Moses sets rules for the kings in this chapter and instructs them on what kings should (and should not) do. Moses tells them that a king should be chosen by God and selected by the people they lead (v. 15). They must live simply and they must carefully follow God’s decrees and laws (v. 18-19). They are to rule in a way that serves the interests of the people, and not their own benefit. Kings are to avoid the pursuit of riches because of the temptation to trust in wealth instead of the Lord (v. 16-17). They are to walk with humility and set God’s law before them as a reminder of who they truly serve. The promise in following these commands would be that the kings and their descendants would reign for many years in Israel (v. 20).
Israel had numerous kings throughout its history, with very few that were righteous. When we go down the line of kings we might get our hopes up, but time after time we see rulers that did not measure up to these Deuteronomical expectations. King Solomon, for example, started off well but over time he clearly broke the guidelines laid out in this chapter. He accumulated large amounts of wealth, he married the daughters of other kings for political alliances, and he adopted foreign gods and introduced the worship of those gods into Israel. After Solomon’s reign, the kingdom split into two and fell to foreign enemies. At the end of the day, the Israelities didn’t need an earthly king; they needed a savior. These kings pointed to the King of Kings, Jesus Christ. No human can be a king apart from the sovereignty of a divine King. A king is ultimately a servant of the Lord.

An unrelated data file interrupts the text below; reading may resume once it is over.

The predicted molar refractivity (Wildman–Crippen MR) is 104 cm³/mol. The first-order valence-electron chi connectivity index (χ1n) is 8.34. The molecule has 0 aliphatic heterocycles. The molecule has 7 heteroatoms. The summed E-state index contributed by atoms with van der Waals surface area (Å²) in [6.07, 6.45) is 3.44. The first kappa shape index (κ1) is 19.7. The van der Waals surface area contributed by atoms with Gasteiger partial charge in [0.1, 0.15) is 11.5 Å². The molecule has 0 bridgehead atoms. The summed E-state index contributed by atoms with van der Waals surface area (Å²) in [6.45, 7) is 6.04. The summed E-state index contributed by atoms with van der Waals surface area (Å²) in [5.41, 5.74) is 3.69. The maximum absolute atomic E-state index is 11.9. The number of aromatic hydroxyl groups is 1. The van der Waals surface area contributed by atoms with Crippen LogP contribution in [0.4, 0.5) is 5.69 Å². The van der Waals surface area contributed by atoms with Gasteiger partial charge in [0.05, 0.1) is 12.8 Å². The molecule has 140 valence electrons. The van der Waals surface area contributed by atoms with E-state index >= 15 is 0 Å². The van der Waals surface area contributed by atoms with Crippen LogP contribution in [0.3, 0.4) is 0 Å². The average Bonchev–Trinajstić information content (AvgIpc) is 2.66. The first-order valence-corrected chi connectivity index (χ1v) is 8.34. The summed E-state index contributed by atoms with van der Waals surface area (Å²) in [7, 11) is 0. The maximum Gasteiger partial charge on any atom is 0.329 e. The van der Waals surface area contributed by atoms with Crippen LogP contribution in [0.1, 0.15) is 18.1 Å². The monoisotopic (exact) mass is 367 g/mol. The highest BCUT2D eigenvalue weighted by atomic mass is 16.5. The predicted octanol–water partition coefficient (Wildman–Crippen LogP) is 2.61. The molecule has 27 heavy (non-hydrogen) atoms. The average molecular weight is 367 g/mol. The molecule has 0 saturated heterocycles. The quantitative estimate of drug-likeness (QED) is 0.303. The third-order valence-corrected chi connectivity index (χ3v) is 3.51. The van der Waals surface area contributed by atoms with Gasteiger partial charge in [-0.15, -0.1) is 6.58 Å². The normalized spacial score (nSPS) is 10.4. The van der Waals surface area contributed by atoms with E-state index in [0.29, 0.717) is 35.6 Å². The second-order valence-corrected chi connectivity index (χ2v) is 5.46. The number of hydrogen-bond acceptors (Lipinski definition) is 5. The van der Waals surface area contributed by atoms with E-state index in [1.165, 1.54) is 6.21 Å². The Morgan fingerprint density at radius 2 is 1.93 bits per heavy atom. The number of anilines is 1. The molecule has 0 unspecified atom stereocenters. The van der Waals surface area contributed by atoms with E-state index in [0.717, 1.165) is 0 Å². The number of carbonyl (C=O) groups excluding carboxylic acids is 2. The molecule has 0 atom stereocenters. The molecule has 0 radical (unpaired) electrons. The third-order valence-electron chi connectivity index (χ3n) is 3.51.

Moses told the Israelites that who was leading them mattered. The same is true of us today. How we lead and who we follow matters. This chapter gives us insight into what godly leadership is supposed to look like and the kind of character the Lord values. It is clear in Scripture that leaders are chosen by the Lord (Romans 13:1). From this chapter, we see that godly leadership looks like humility, service, and a love for God and His Word. It looks like is doing nothing out of self ambition, but humbly considering others as more significant (Philippians 2:3). Leadership is service, and should be marked by a submission to the Lord. Every one of us is a leader in some capacity, and has influence over others. Let’s be a people marked by godly character and lead in a way that brings glory to God!
- What stands out to you about this chapter?
- When looking at the requirements for leaders, is there a specific area you can grow in?
- Who is a godly leader in your life? What characteristics do you see in them?